Sports Games are a waste of time? It is not owned by sports sponsors


In the classroom at the Roosevelt Field Mall in Long Island, 10 young boys settled on the structure of the structure of the structure. Anyone sitting on the computer computer, the ears are loud in the sound.

Parents and grandparents moved around the room, picking up the top of the shoulders. One mother used the iPhone to live in social media.

The room felt a sporting event and it was – a sports club for the Bay Shore Sports School team competing in the competition with the scholarships & # 39;

The video game played slowly, most of the viewers, called the 'e-sport & # 39; they became a central element of the college education. In the past two years, Collegiate Esports National Coalition, which specializes in the 98-specialty program in the United States and Canada, helped to make $ 16 million of scholarships, according to executive director Michael Brooks.

"Shortly after the games, collegiate players have a deeper reality, they have a very strong strategic level, and they need a functional group and they need to be successful – and not You are not alone in a group environment and using the "Kurt Melcher," run by Robert Morris.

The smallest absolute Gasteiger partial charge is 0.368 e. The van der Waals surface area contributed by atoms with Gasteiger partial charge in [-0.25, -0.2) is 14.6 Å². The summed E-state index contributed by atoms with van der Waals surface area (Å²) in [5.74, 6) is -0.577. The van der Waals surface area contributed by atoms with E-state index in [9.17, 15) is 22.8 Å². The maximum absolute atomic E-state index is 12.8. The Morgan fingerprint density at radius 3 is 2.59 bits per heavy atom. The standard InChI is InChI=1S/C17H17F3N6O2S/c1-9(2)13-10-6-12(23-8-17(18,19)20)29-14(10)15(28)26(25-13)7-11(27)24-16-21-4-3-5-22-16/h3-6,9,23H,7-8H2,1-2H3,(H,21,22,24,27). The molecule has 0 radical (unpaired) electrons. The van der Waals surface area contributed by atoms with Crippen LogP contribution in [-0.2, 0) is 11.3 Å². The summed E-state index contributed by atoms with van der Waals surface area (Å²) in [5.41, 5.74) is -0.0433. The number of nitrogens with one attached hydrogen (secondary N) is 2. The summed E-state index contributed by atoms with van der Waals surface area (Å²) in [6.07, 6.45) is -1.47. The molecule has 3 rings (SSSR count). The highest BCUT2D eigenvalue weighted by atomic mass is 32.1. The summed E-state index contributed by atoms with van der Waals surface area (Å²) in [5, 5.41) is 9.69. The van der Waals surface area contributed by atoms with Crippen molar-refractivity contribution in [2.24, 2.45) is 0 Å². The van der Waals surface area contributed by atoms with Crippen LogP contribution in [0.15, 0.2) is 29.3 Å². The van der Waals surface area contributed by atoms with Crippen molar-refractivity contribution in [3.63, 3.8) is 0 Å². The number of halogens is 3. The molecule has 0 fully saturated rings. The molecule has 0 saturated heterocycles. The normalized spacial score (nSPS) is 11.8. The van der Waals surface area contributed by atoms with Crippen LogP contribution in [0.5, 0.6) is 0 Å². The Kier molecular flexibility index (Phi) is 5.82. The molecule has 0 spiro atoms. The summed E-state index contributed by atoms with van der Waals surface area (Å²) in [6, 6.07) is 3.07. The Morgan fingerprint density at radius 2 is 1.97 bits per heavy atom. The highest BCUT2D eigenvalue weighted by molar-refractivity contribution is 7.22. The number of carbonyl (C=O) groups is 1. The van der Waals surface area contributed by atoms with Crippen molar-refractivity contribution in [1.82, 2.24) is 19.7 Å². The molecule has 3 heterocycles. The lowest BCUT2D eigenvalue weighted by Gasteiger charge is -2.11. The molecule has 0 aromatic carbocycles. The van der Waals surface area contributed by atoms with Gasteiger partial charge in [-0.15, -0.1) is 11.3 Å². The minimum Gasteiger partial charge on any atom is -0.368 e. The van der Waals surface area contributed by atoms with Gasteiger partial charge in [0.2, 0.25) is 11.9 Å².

A few years away from the university, Mr. Melcher was the football coach and sporting director at Robert Morris When in 2013, he discovered that the university was coming out. Students organized themselves, creating unique opportunities for sports. So he suggested the management of the university: What if the game was fun?

"If you look at sports, how do you define what is involved in sports? Is football football more than tennis players or tennis tennis, and golf more or less playing than football?" He said.

Sport and leisure activities at the high school and university level live on gamer stereotype: because Mr. Melcher said, "Children have been locked in basement, refusal, offense, drinks 50 Dows Mountains and not a type of valuable person in the community." In educational settings, game play usually brings students to the inner rooms and the bedrooms.

Bay Shore High School, Ryan Champlin, an adult, started the group helping his father, Chris; Another brother, Kyle; and the computer teacher, Mike Masino. The team is part of the school computer network.